England’s Anthony Watson to draw on World Cup experience to help Lions beat the Boks

Anthony Watson’s memory of the 2019 World Cup final has provided two essential pointers for the British and Irish Lions series’ opener against South Africa - start fast and win the aerial battle.

Push and Shove: Courtney Lawes and Alun Wyn Joes, right, get to grips with each other during training yesterday. Picture: Steve Haag/PA Wire:

Watson was present for England’s crushing defeat by the Springboks in Japan and is expected to be given a prominent role in Saturday’s clash at Cape Town Stadium

Twenty months ago Eddie Jones’ men began slowly and never recovered with Watson also viewing the world champions’ barrage in the air, directed by half-backs Faf de Klerk and Handre Pollard, as instrumental in their downfall.

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“The importance of the kicking game, that was huge in that World Cup final. We came out second best to them. They definitely dominated us in that area,” the Bath wing said.

Mascot: Louis Rees-Zammit of the British & Irish Lions carries the tour mascot during the training session at the Hermanus High School, South Africa. Picture: Steve Haag/PA Wire.

“They gained great momentum and gained great field position from that area and that gave them the leg up they needed.

“And similar to the South Africa A game last week as well as the World Cup final, the start was huge.

“We didn’t put ourselves in good positions in either of those two games and therefore found ourselves trying to claw our way back into the game, which is much more difficult against a team like South Africa.

“It’s important to get off to a good start, 100 per cent against these guys. And that’s it on a smaller scale if you look at the entire series - how important it is to get off to a good start, not only in the game but in the series.”

Final preparations: Lions head coach Warren Gatland. Picture: Steve Haag/PA Wire.

The Springboks field the game’s most physical pack with Siya Kolisi at the helm following his recovery from coronavirus, but Watson insists that they are just as formidable behind the scrum.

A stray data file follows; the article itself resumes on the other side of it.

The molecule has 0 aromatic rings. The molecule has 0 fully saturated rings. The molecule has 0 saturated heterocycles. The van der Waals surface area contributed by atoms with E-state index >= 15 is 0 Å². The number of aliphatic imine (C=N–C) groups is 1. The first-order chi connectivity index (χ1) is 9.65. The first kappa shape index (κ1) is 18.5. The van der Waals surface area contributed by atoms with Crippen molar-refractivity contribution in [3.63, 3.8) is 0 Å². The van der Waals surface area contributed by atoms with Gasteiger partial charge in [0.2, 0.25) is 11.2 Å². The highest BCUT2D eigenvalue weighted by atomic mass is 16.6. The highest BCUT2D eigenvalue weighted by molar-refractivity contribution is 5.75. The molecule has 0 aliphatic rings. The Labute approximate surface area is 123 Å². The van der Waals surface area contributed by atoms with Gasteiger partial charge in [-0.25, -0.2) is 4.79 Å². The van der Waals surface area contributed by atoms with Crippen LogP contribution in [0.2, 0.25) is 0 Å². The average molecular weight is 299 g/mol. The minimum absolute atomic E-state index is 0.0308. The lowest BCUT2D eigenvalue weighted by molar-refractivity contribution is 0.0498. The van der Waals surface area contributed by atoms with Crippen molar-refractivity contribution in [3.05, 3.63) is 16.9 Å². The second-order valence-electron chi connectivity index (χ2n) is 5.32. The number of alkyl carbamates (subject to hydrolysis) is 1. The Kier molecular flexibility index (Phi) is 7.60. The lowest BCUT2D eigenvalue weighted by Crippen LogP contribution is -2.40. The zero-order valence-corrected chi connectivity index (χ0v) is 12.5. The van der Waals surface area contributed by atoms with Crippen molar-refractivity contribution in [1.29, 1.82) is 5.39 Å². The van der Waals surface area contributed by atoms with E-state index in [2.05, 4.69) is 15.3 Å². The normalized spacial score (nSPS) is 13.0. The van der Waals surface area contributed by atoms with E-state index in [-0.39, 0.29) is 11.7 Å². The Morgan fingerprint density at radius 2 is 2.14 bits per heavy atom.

“They have more subtlety in their backs.

“They’ve got some individual players who have very rounded skill sets - guys like Willie le Roux, Cheslin Kolbe, Damian de Allende and Handre Pollard,” Watson said.

“They can be physical but they’ve also got good footwork and good skill sets. It’s about being prepared.

“If you do your due diligence in terms of your homework, you know what they like to do in certain positions and you know what to expect in certain areas of the field. That puts you in good stead come Saturday.”

The players will learn on Tuesday if they have been picked to start the first Test, leaving three full days for the starting XV to fine tune preparations.

Full-back Liam Williams has completed his return to play protocols for concussion, placing him in contention for a back three spot, most likely alongside Watson and Josh Adams.

Among their tasks in Cape Town will be stopping Kolbe, South Africa’s superstar wing with electric footwork and searing pace.

“Whoever is up against him will just have to make sure they do their homework. Everyone is aware of his skill set and how much he can influence a game,” Watson said.

“But you can also flip it on its head and try and look at where you can expose him on a one-to-one basis as well. It is not just all about him going forward.

“He has also got to defend whoever is against him. It is not a one-way battle.”

The Lions will play the final two Tests of their series against South Africa in Cape Town in order to reduce the risk of either camp suffering additional outbreaks of coronavirus.

After Saturday’s opener at Cape Town Stadium, the tour was scheduled to relocate to Johannesburg for the remaining games.

However, the severity of the pandemic in Gauteng, where the Delta variant is causing escalating problems, has forced a rethink in conjunction with medical experts.

SA Rugby chief executive Jurie Roux said: “The data pointed in only one direction. The series has already been significantly disrupted by Covid-19 and a return to Gauteng at this time would only increase the risks.

“We now have two teams in bio-secure environments without any positive cases or anyone in isolation. To now return to the Highveld would expose the series to renewed risk.

“Everyone wants to see the two squads, at their strongest, play out an unforgettable series over the next three weekends and this decision gives us the best opportunity to see that happen.”

Both camps have been affected by coronavirus in the build-up to the series, although South Africa were hit significantly harder.

Captain Siya Kolisi and fly-half Handre Pollard were among 14 Springboks to test positive, resulting in a 10-day spell in self-isolation. Head coach Jacques Nienaber also tested positive.

Attack coach Gregor Townsend and full-back Stuart Hogg were among a handful of the tourists forced to quarantine in Johannesburg while the rest of the squad headed to Cape Town.

“We are fully supportive of this decision which we believe to be in the best interest of the Test series,” Lions managing director Ben Calveley said.